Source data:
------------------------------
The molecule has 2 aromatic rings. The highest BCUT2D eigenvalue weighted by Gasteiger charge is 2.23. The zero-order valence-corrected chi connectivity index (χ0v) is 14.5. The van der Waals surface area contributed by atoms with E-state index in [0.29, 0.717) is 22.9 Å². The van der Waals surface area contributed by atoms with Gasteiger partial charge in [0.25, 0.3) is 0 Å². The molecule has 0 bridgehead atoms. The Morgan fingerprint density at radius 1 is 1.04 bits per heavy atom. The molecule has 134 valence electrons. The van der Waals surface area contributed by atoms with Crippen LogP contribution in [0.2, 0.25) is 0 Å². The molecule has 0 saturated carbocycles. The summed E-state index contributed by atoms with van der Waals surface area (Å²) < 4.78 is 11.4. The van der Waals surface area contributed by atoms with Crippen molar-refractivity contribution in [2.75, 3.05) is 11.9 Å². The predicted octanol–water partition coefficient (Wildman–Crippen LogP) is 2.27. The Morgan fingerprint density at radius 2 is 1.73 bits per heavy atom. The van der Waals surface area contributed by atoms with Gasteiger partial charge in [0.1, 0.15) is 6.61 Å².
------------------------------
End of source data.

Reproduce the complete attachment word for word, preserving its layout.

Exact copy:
The molecule has 2 aromatic rings. The highest BCUT2D eigenvalue weighted by Gasteiger charge is 2.23. The zero-order valence-corrected chi connectivity index (χ0v) is 14.5. The van der Waals surface area contributed by atoms with E-state index in [0.29, 0.717) is 22.9 Å². The van der Waals surface area contributed by atoms with Gasteiger partial charge in [0.25, 0.3) is 0 Å². The molecule has 0 bridgehead atoms. The Morgan fingerprint density at radius 1 is 1.04 bits per heavy atom. The molecule has 134 valence electrons. The van der Waals surface area contributed by atoms with Crippen LogP contribution in [0.2, 0.25) is 0 Å². The molecule has 0 saturated carbocycles. The summed E-state index contributed by atoms with van der Waals surface area (Å²) < 4.78 is 11.4. The van der Waals surface area contributed by atoms with Crippen molar-refractivity contribution in [2.75, 3.05) is 11.9 Å². The predicted octanol–water partition coefficient (Wildman–Crippen LogP) is 2.27. The Morgan fingerprint density at radius 2 is 1.73 bits per heavy atom. The van der Waals surface area contributed by atoms with Gasteiger partial charge in [0.1, 0.15) is 6.61 Å².